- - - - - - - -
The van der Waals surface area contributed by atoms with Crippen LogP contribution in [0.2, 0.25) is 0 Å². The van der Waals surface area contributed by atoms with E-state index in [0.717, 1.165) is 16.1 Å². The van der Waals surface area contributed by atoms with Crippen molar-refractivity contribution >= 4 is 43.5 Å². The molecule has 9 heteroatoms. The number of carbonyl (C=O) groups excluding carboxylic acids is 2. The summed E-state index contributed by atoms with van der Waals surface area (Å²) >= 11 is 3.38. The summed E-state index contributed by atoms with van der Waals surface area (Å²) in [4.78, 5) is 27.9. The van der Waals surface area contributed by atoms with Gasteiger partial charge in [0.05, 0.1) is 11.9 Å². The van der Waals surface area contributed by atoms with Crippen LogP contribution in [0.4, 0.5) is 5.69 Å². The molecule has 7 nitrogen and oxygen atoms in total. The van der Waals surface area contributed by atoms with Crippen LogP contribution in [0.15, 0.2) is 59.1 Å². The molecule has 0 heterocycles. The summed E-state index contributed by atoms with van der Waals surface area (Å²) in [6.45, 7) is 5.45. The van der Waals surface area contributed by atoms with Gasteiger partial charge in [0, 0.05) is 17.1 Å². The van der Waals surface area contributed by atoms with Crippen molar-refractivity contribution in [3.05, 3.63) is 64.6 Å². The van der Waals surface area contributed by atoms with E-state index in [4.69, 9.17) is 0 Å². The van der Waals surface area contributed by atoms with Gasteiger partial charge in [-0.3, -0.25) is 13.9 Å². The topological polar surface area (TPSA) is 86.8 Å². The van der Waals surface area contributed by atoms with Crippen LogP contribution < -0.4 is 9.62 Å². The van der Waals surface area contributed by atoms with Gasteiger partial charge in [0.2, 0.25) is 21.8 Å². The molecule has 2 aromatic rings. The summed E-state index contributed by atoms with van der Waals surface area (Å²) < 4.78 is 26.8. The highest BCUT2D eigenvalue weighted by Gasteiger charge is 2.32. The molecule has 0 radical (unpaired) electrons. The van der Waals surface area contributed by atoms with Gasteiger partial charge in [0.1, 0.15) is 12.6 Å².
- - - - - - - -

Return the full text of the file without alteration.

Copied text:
The van der Waals surface area contributed by atoms with Crippen LogP contribution in [0.2, 0.25) is 0 Å². The van der Waals surface area contributed by atoms with E-state index in [0.717, 1.165) is 16.1 Å². The van der Waals surface area contributed by atoms with Crippen molar-refractivity contribution >= 4 is 43.5 Å². The molecule has 9 heteroatoms. The number of carbonyl (C=O) groups excluding carboxylic acids is 2. The summed E-state index contributed by atoms with van der Waals surface area (Å²) >= 11 is 3.38. The summed E-state index contributed by atoms with van der Waals surface area (Å²) in [4.78, 5) is 27.9. The van der Waals surface area contributed by atoms with Gasteiger partial charge in [0.05, 0.1) is 11.9 Å². The van der Waals surface area contributed by atoms with Crippen LogP contribution in [0.4, 0.5) is 5.69 Å². The molecule has 7 nitrogen and oxygen atoms in total. The van der Waals surface area contributed by atoms with Crippen LogP contribution in [0.15, 0.2) is 59.1 Å². The molecule has 0 heterocycles. The summed E-state index contributed by atoms with van der Waals surface area (Å²) in [6.45, 7) is 5.45. The van der Waals surface area contributed by atoms with Gasteiger partial charge in [0, 0.05) is 17.1 Å². The van der Waals surface area contributed by atoms with Crippen molar-refractivity contribution in [3.05, 3.63) is 64.6 Å². The van der Waals surface area contributed by atoms with E-state index in [4.69, 9.17) is 0 Å². The van der Waals surface area contributed by atoms with Gasteiger partial charge in [-0.3, -0.25) is 13.9 Å². The topological polar surface area (TPSA) is 86.8 Å². The van der Waals surface area contributed by atoms with Crippen LogP contribution < -0.4 is 9.62 Å². The van der Waals surface area contributed by atoms with Gasteiger partial charge in [0.2, 0.25) is 21.8 Å². The molecule has 2 aromatic rings. The summed E-state index contributed by atoms with van der Waals surface area (Å²) < 4.78 is 26.8. The highest BCUT2D eigenvalue weighted by Gasteiger charge is 2.32. The molecule has 0 radical (unpaired) electrons. The van der Waals surface area contributed by atoms with Gasteiger partial charge in [0.1, 0.15) is 12.6 Å².